But GDPR changed the game. Now, instead of a checklist, organizations are responsible for collecting, analyzing, and acting upon security data to ensure the ongoing protection of sensitive assets. If an organization is breached, and sufficient action wasn’t taken to prevent it, irrespective of any checklist, large fines will follow.

We believe that in the next decade GDPR like regulations will be adopted by most developed nations, and the afore mentioned industry specific compliance regulations will adopt a similar stance and have already started to do so.

  1.  The Cloud is the Thing

In terms of decades, if the 2000s were about defining the perimeter and improving perimeter security controls and the 2010s we same the introduction of evasive techniques and more sophisticated maleware that evolved over time bringing about the need for next generation technologies, including endpoint, firewalls and software defined perimeter controls within virtualized platforms, the 2020s will significantly expand on the extension of the security controls into the cloud as the adoption of cloud and hybrid architectures become more mainstream.

Data and applications have been moving to the cloud for a while now. Not only are cloud environments more complex to secure than local datacenters, they’re also vulnerable to a wider range of cyberattacks. For these reasons, some organizations have avoided a complete move to the cloud in favor of a hybrid approach.

Over the next decade, security and IT leaders will need to look for ways to secure complex, multi-cloud environments while retaining control over how cloud services are consumed. IT will need to find a way to be an enabler within the organization by defining standards that allow for the adoption of cloud technologies and limit shadow IT.

Cloud Access Security Broker’s will continue expand its use as more organizations consume cloud services in all areas of their business operations. This is a key enabler that protects corporate assets and data, reduces the burden on IT, and allows the business to explore new and improved technologies that better enable them.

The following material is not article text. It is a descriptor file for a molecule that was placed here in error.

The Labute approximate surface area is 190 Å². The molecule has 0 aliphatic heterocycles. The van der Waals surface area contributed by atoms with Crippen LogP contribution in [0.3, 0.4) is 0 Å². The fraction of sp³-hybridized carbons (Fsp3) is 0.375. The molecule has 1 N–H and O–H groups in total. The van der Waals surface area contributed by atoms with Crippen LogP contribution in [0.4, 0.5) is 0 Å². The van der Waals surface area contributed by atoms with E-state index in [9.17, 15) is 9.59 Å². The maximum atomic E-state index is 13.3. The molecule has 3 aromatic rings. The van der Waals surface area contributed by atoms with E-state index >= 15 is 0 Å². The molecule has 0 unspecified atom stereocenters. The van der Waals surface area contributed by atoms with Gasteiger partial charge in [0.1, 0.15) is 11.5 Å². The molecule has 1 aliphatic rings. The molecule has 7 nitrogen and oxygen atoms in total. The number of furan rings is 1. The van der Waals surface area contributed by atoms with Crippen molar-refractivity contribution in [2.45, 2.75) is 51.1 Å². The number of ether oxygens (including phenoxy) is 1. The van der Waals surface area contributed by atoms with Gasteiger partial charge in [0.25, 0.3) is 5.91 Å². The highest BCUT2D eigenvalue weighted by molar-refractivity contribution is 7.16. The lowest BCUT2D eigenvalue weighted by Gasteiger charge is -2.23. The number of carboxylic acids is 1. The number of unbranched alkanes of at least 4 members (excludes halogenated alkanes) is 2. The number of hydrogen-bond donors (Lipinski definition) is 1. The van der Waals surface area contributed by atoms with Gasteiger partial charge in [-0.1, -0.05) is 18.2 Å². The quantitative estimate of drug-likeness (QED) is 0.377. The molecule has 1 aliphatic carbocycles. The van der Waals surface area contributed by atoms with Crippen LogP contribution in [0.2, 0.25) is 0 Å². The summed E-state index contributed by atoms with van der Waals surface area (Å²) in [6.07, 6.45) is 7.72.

We expect the compensating controls within big cloud infrastructure platforms — Azure, AWS, and Google Cloud, among others — to mature. This is an inevitable response to a clear business need, as cloud providers seek to keep customers ‘on brand’.

Security leaders will need to ensure that tools being used to secure traditionally hosted data and services also extend to the cloud. This may take time to fully realize because many security tools currently don’t work well in the cloud. However, now that cloud usage has become the norm, security vendors are scrambling to ensure their tools remain relevant, you will also continue to see cloud focused security vendors becoming more relevant and even prominent amongst the startups.

  1.  Marie Kondo for Security Tools

When organizations began to take cybersecurity more seriously, they went on a security tool buying spree resulting in a proliferation of tools that often did not work together. This was made worst by the abundance of Cybersecurity startups that claimed to be the next best thing and were trying to define a new market, which has created significant confusion in the industry compounded by baseless opinions often using marketing and global reach as an indication of effectiveness of a technology.

There were two big problems with this approach. First, it was expensive. Second, it introduced another problem: The hidden cost of resources to manage these tools, a “Best of Breed” purchasing strategy creates unnecessary complexity in the architecture requiring more trained resources to manage all the technologies in alignment with the vendor recommended best practices. This approach generally results in duplication of functionality across technologies and as a result ineffective implementations and underutilization of the investment.